It’s early morning and I’m sitting in the shelter to photograph the love story of… but why reveal it now? Can you tell from the attached photo at the end of this article what bird I’m targeting? But as it is with wildlife photography, most of the time you just sit and stare into space. To fill the time in the shelter fruitfully, I have prepared another set of interesting sales for the last week of April.
Tamron 70-210mm f/4 Di VC USD for $499.00 (was $799.00)
This 70-210mm lens covers the classic range of the most commonly used short telephoto focal lengths. With a constant f/4 aperture, it also promises an acceptable weight and price. It will be of use for portraits, pets, as well as landscapes where a little perspective compression is needed. It can work for wildlife photography, too, but usually only the really big and not-so-shy creatures. Going to Africa on safari? This could be your partner for photographing elephants and giraffes.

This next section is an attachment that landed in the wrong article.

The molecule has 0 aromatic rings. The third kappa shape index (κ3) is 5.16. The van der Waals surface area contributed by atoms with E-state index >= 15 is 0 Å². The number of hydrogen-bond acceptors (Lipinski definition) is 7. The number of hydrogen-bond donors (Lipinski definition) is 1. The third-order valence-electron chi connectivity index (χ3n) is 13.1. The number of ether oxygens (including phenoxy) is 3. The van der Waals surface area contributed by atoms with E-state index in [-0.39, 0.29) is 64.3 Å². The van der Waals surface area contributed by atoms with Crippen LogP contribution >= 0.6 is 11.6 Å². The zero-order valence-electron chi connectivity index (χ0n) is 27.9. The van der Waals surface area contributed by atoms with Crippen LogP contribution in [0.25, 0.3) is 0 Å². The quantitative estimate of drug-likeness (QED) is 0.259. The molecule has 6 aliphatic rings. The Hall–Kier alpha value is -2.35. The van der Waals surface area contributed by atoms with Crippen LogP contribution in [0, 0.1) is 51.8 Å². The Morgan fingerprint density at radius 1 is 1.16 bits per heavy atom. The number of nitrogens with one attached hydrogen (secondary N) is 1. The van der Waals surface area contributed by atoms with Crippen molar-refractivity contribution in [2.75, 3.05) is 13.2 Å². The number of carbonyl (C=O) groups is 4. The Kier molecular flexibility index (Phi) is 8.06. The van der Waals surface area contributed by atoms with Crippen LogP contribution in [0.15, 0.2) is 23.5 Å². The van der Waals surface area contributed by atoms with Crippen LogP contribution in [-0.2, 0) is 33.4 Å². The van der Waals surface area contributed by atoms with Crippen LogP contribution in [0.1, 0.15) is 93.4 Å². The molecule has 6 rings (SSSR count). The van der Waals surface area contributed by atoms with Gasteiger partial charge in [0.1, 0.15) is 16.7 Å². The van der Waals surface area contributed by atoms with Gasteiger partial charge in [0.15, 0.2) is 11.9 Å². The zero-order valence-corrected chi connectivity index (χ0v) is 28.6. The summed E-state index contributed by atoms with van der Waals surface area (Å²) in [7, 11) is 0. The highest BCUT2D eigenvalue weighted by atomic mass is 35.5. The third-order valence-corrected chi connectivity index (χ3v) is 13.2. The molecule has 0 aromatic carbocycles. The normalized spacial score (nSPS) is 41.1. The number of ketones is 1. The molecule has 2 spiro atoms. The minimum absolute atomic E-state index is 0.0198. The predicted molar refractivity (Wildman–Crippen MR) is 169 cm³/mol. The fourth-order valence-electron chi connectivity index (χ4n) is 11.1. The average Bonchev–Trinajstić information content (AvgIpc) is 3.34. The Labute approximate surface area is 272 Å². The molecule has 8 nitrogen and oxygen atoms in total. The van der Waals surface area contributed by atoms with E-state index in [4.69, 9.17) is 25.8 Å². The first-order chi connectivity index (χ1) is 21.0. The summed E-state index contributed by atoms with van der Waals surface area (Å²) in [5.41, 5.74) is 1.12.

Fujifilm X-T3 for $999.95 (was $1,099.95)
Fujifilm makes great cameras. Unlike the competition, which nowadays converges to the 24 x 36 mm format (i.e. full frame), Fujifilm is going its own way with aps-c and medium format. Unlike its competitors, Fujifilm also produces a fairly diverse range of high-end crop lenses to go with its crop bodies. If you’re a fan of retro design and appreciate slightly lighter overall gear compared to full frame, the Fujifilm X-T3 is worth considering.